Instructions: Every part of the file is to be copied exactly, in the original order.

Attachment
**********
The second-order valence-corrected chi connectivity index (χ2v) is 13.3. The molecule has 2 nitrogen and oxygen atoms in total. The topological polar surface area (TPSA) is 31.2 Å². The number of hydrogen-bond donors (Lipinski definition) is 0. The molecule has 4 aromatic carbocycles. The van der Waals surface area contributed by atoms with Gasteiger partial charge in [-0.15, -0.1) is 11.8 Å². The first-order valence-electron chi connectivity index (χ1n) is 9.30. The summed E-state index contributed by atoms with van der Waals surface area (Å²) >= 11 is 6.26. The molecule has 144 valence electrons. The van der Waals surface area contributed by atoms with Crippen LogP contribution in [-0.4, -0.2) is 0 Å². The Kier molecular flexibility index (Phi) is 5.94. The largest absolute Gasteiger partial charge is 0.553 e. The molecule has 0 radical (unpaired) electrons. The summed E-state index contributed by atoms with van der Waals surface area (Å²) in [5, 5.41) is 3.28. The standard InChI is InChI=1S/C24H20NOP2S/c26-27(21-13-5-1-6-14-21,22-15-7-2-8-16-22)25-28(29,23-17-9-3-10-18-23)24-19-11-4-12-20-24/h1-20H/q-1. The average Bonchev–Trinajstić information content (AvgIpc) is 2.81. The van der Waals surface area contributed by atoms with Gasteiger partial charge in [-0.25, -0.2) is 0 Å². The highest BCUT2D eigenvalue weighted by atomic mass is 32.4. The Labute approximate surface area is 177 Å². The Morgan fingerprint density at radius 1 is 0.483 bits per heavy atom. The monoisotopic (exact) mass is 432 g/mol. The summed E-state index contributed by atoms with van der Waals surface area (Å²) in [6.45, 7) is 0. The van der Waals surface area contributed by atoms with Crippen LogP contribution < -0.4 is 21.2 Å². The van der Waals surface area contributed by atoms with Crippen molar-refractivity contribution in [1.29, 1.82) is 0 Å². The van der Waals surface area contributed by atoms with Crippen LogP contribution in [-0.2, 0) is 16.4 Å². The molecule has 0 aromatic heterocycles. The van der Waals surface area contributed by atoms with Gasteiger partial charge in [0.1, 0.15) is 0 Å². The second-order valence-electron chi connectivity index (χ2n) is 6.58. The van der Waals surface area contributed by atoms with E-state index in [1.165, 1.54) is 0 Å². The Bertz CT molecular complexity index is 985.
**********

The second-order valence-corrected chi connectivity index (χ2v) is 13.3. The molecule has 2 nitrogen and oxygen atoms in total. The topological polar surface area (TPSA) is 31.2 Å². The number of hydrogen-bond donors (Lipinski definition) is 0. The molecule has 4 aromatic carbocycles. The van der Waals surface area contributed by atoms with Gasteiger partial charge in [-0.15, -0.1) is 11.8 Å². The first-order valence-electron chi connectivity index (χ1n) is 9.30. The summed E-state index contributed by atoms with van der Waals surface area (Å²) >= 11 is 6.26. The molecule has 144 valence electrons. The van der Waals surface area contributed by atoms with Crippen LogP contribution in [-0.4, -0.2) is 0 Å². The Kier molecular flexibility index (Phi) is 5.94. The largest absolute Gasteiger partial charge is 0.553 e. The molecule has 0 radical (unpaired) electrons. The summed E-state index contributed by atoms with van der Waals surface area (Å²) in [5, 5.41) is 3.28. The standard InChI is InChI=1S/C24H20NOP2S/c26-27(21-13-5-1-6-14-21,22-15-7-2-8-16-22)25-28(29,23-17-9-3-10-18-23)24-19-11-4-12-20-24/h1-20H/q-1. The average Bonchev–Trinajstić information content (AvgIpc) is 2.81. The van der Waals surface area contributed by atoms with Gasteiger partial charge in [-0.25, -0.2) is 0 Å². The highest BCUT2D eigenvalue weighted by atomic mass is 32.4. The Labute approximate surface area is 177 Å². The Morgan fingerprint density at radius 1 is 0.483 bits per heavy atom. The monoisotopic (exact) mass is 432 g/mol. The summed E-state index contributed by atoms with van der Waals surface area (Å²) in [6.45, 7) is 0. The van der Waals surface area contributed by atoms with Crippen LogP contribution < -0.4 is 21.2 Å². The van der Waals surface area contributed by atoms with Crippen molar-refractivity contribution in [1.29, 1.82) is 0 Å². The van der Waals surface area contributed by atoms with Crippen LogP contribution in [-0.2, 0) is 16.4 Å². The molecule has 0 aromatic heterocycles. The van der Waals surface area contributed by atoms with Gasteiger partial charge in [0.1, 0.15) is 0 Å². The second-order valence-electron chi connectivity index (χ2n) is 6.58. The van der Waals surface area contributed by atoms with E-state index in [1.165, 1.54) is 0 Å². The Bertz CT molecular complexity index is 985.